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G-M interim supt.  weighs in on budget talks

TURNERS FALLS — Interim Gill-Montague district Superintendent Mark Prince this week elaborated his stance on the budget agreement between the towns and the district.

Prince’s stance on working with an unofficial financial panel sparked debate at last week’s School Committee meeting, with defense of the panel spilling into defense of the associated budget agreement, to which Prince said he was not referring.

The so-called technical panel, an ad-hoc group including the then superintendent, produced the “Table B” financial scenario on which the 2010 budget compact between the towns and the school district, often credited with the end to four years of budget deadlock, is based.

Asked in the meeting whether he intended to meet with the group, variously referred to as the technical panel or technical committee, Interim Superintendent Mark Prince said the work of the panel was complete and he did not expect to do so, but was open to suggestions from any citizen group.

“I’m willing to work with any community organization as we begin to build our budget and I will work directly with the town finance committees ... and I will utilize the compact and the agreements of the compact as best we can,” Prince said this week.

Under the compact, signed by selectmen the towns agreed to try to give the school district about 3 percent more each year for five years, with the district agreeing to try to present a level-funded budget for the following year and then hold to a 2.5 percent increase for the next four.

“I think 2.5 is an obtainable projection but we’ll look at that as the information becomes available,” Prince said.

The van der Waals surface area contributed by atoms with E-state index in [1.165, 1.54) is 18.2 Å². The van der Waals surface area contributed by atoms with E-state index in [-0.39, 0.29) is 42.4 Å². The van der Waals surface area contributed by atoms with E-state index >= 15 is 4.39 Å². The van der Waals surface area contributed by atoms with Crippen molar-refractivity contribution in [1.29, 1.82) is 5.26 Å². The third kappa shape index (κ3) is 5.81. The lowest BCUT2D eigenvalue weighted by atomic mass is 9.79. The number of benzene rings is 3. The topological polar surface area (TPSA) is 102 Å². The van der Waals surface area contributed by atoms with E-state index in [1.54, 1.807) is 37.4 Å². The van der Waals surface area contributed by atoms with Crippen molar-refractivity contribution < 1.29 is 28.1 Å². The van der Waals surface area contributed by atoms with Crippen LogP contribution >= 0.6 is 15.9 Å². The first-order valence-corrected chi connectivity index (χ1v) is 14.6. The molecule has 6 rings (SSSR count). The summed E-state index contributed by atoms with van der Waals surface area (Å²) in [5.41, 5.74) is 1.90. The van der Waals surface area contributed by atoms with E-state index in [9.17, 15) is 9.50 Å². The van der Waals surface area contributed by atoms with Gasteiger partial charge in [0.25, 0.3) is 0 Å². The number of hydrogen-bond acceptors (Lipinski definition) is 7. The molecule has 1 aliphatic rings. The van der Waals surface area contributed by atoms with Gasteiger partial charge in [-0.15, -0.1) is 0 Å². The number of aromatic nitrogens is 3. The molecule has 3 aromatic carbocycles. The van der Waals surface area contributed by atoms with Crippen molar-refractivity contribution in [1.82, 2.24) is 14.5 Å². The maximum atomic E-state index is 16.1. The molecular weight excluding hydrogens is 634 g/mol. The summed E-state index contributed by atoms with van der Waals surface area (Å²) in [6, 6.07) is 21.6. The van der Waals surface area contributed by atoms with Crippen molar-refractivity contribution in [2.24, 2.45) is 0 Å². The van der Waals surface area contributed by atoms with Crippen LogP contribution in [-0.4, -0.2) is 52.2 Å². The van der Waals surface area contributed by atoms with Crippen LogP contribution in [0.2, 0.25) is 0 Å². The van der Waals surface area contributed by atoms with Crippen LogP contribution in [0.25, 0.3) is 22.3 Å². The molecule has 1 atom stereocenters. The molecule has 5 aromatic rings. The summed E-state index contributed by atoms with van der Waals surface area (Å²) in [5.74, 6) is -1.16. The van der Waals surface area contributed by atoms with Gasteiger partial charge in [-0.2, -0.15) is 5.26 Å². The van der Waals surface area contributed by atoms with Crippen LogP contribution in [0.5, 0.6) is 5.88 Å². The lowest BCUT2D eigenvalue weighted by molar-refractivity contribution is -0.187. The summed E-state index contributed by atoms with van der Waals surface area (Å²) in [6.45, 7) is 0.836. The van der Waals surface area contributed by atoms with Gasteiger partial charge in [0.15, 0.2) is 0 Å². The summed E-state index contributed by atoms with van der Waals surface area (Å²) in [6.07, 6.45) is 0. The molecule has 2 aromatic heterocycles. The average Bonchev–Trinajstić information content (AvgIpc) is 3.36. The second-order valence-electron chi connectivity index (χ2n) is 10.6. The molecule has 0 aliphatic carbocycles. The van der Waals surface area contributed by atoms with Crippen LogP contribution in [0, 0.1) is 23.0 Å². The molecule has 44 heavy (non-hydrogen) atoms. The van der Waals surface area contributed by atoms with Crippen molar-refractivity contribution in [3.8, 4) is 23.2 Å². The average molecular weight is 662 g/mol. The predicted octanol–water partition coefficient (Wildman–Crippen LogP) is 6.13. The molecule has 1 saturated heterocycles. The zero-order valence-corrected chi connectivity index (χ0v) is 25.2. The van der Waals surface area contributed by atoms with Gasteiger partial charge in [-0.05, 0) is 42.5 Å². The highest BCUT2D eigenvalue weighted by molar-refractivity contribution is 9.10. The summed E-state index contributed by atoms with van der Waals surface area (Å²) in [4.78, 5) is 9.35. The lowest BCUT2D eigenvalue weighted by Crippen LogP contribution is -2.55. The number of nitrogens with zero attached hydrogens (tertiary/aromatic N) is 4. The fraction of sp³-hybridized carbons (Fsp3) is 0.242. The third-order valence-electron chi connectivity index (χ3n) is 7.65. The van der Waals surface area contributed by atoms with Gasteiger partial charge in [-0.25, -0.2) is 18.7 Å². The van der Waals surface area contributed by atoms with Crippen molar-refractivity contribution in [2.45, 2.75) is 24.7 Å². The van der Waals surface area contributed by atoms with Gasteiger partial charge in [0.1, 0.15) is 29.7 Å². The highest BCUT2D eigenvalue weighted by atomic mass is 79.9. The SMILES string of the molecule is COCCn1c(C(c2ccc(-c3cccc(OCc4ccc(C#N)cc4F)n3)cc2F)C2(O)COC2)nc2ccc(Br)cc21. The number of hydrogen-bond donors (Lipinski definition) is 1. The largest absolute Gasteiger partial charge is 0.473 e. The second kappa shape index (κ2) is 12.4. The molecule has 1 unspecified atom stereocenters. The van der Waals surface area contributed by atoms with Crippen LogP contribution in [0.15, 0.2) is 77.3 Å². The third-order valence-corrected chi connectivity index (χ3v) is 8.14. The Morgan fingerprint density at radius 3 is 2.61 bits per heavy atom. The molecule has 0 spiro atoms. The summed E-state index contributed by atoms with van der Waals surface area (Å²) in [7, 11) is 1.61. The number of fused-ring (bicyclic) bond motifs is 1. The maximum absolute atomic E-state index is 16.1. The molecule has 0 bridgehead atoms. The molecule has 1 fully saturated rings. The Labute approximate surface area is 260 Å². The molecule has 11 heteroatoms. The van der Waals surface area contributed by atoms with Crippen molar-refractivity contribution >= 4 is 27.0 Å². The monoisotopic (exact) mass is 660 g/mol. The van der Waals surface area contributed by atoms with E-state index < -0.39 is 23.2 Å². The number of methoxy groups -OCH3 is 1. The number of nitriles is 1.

Prince said he does not believe missing that cap would result in a return to the days of budget deadlock.

“I think if we continue to be open and work with both towns, I think if we put our goals out in front of us and work collaboratively to reach those goals we shouldn’t have a problem with getting the budget passed in town meetings in either town,” Prince said.

Prince said the projections may be on shaky ground, citing outside changes over which the district and towns have no control, such as Gov. Deval Patrick’s decision to cut spending in the face of financial uncertainty resulting from the prospect of the “fiscal cliff.”

In response to Patrick’s decision Tuesday to cut spending to the tune of $225 million, Prince instituted a same-day budget freeze, issuing a letter citing cuts to the buffer program providing special education reimbursement, transportation reimbursement for homeless students and regional transportation reimbursement.

Freezes are not out of the ordinary but would not typically come this early in the fiscal year, according to Prince.

The potential for new residents bringing in children in need of expensive special education or out-of-district placement also presents a risk of sudden changes in the financial situation.

Prince said he does not have time to work on updating the compact projections.

“With the budget schedule and the budget time line that I am held to with the school district, it doesn’t make sense from my perspective to begin to consider revisions of this document,” he said, adding that time would be better spent considering what a quality education looks like in the 21st century.

You can reach Chris Curtis at:
ccurtis@recorder.com
or 413-772-0261, ext. 257

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